Done. Mastered. Stellar staffer Lisa told me Denni was “cautiously bold” — there will never be a more accurate description for her. Denni wasn’t always blind; this was a recent change, one that took place after at least three years in shelters. She had experienced plenty of her own version of Deep Personal Life Changes. Denni does not fear these changes. Watching her navigate the steps downward by reaching out to feel for safe surfaces to step to puts me in awe.
Denni is a registered therapy animal. There are few sentences in the English language that have been proven as true as that.
One thing I was told about Denni is that she has a strong need for human companionship, which is rather funny, because I have a strong need for feline companionship. In the morning, Denni will begin our daily routine by purring in my face about 15 minutes before my alarm goes off. She offers generous headbutts and gives me her perfect little old lady “Meow?” when I greet her.
I work from home most days, and Denni will often sit beside my chair, or on the sofa behind me. If it has been any length of time since she last located me by sound, hearing me move or speak will always trigger that same response – “Meow?”
Every so often, she’s a kitten again, and will chase and bat around a noisy string or toy. (I’ve found that the tough plastic of my measuring tape works well on the kitchen floor.)
At mealtimes, Denni is by far the most pitiful beggar I have ever met. No lunch is safe from her curiosity. No dinner can be kept away from her all-knowing nose.
In the evening, as I wind down toward my eventual bedtime, Denni will lay on my chest as we stream The Office; she is unbothered by any giggling I may or may not do in response to the antics in Scranton.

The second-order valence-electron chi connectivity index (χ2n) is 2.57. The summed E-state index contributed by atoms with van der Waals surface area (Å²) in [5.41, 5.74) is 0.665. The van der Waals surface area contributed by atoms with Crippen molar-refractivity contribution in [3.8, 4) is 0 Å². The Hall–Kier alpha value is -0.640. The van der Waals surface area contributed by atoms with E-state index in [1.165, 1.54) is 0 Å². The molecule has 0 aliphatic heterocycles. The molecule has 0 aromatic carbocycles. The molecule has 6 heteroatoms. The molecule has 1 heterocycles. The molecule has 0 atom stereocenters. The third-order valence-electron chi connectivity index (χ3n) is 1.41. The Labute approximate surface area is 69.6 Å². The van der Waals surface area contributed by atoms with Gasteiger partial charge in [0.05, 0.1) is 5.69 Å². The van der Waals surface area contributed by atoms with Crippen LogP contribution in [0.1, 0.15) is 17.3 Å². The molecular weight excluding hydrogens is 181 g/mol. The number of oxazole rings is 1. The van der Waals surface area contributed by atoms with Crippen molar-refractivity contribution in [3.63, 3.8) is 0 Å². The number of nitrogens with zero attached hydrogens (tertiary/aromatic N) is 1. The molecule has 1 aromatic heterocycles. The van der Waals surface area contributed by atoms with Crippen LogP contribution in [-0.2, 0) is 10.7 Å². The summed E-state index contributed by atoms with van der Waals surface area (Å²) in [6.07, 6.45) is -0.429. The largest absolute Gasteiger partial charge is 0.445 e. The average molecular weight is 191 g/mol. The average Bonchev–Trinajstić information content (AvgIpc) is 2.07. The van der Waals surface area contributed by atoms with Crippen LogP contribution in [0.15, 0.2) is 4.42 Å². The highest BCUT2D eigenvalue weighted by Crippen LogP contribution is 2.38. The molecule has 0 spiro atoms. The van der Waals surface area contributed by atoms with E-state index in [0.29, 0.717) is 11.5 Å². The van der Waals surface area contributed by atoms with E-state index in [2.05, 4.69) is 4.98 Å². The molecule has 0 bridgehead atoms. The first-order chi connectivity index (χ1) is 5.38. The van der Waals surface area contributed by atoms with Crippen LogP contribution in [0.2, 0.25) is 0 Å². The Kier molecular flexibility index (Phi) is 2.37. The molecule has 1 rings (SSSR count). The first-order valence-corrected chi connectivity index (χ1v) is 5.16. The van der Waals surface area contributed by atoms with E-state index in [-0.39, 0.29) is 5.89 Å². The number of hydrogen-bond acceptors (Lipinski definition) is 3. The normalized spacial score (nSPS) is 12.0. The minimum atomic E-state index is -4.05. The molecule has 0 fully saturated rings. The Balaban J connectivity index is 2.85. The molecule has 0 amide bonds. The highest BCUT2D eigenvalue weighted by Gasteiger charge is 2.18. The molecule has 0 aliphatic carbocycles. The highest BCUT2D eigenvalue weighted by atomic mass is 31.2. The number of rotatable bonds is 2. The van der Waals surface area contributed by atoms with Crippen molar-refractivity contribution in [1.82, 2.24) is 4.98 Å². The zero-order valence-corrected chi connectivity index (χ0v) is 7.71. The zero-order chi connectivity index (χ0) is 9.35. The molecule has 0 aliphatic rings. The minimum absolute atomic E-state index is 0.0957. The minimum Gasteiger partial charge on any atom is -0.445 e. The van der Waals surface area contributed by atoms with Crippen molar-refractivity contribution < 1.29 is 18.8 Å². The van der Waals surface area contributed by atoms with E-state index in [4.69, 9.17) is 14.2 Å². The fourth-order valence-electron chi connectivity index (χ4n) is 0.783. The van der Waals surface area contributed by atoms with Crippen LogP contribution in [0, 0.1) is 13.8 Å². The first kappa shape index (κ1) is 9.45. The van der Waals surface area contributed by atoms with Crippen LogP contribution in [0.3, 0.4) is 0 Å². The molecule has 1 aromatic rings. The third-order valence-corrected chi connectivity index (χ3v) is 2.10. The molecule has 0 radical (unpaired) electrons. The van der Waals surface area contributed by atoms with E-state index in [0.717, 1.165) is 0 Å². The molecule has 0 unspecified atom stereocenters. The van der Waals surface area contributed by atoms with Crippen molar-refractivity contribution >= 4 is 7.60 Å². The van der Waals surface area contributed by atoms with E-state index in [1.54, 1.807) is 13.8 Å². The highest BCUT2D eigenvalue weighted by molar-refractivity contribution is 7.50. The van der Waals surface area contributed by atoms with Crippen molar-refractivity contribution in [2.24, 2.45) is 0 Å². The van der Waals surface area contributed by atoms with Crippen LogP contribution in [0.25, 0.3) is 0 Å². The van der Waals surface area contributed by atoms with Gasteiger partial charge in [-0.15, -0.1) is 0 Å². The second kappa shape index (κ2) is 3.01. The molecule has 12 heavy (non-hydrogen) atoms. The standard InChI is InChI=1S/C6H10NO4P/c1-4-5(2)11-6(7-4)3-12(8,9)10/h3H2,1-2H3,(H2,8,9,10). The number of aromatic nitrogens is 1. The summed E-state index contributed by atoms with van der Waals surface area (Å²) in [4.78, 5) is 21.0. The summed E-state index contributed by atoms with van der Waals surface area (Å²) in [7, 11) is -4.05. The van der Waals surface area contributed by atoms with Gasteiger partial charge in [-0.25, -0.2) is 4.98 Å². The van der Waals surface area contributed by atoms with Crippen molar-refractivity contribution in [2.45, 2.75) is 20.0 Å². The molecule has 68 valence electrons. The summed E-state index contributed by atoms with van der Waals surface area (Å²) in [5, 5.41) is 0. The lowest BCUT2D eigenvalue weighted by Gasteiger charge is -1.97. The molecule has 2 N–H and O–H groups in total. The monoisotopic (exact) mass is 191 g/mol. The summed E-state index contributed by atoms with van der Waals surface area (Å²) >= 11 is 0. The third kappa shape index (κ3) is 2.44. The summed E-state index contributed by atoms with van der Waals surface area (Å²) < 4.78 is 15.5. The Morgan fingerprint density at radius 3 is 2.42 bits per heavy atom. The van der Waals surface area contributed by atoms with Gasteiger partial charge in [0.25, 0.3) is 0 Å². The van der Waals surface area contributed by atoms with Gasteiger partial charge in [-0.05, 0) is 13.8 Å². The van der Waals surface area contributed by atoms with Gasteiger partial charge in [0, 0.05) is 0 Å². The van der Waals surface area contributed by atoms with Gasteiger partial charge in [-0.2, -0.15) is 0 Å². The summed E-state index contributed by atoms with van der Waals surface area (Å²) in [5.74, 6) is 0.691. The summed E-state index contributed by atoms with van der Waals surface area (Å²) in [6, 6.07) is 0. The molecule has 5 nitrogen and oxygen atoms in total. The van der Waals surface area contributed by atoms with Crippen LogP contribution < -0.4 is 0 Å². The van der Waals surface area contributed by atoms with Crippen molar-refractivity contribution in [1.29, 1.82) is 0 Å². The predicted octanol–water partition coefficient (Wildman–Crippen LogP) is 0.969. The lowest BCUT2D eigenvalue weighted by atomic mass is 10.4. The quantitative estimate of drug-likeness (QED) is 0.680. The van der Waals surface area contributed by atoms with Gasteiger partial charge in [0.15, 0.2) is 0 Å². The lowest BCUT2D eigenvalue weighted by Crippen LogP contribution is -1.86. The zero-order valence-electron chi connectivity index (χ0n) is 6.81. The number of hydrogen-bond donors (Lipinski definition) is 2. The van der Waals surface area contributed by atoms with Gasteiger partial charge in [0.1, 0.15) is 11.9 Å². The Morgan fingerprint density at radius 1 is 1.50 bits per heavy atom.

For bedtime, I give Denni a fresh bowl of her favorite wet mush; she will eat some then and save the rest for undisclosed times overnight. Denni climbs her stairs to get into bed with me, sometimes settling in the space behind my bent knees, sometimes forming a neat little loaf beside my pillow.
On days I must go to the office for the day, Denni spends the time at my parents’ house. Upon finding out her adoration for attention, my mother volunteered to “babysit her grandcat” – Denni handles the change in scenery beautifully.
Throughout the day, I’ll stop and ask, “Whatcha doin’, Denni?” Every time, she rewards me with a meow in response, a poignant response that sounds a bit like may-oh. I love it.
I don’t know how much time Denni and I will have together. One could say the odds are stacked unfavorably; she is old. She has health problems. I administer medications to her twice per day. I closely monitor her eating and litter box habits. I know the great majority of her lifespan is already behind her.
I don’t care.
What Denni and I have together is the here and now, and it is beautiful. I will relish every silly little may-oh, the beautiful glinting opals of her blind eyes, the tremendous gentleness with which she gives me headbutts. Denni is infinitely special, and because of all the cats that I have loved and lost, I can now love her.
Deep Personal Life Changes can bring pain. Shatter dreams. End things we did not want to finish. They can also bring love and joy and humor and wonder and gratitude and hope, all the things I feel when I look into the infinite universes in Denni’s eyes. For that reason, I cannot fear change; I will continue to embrace it.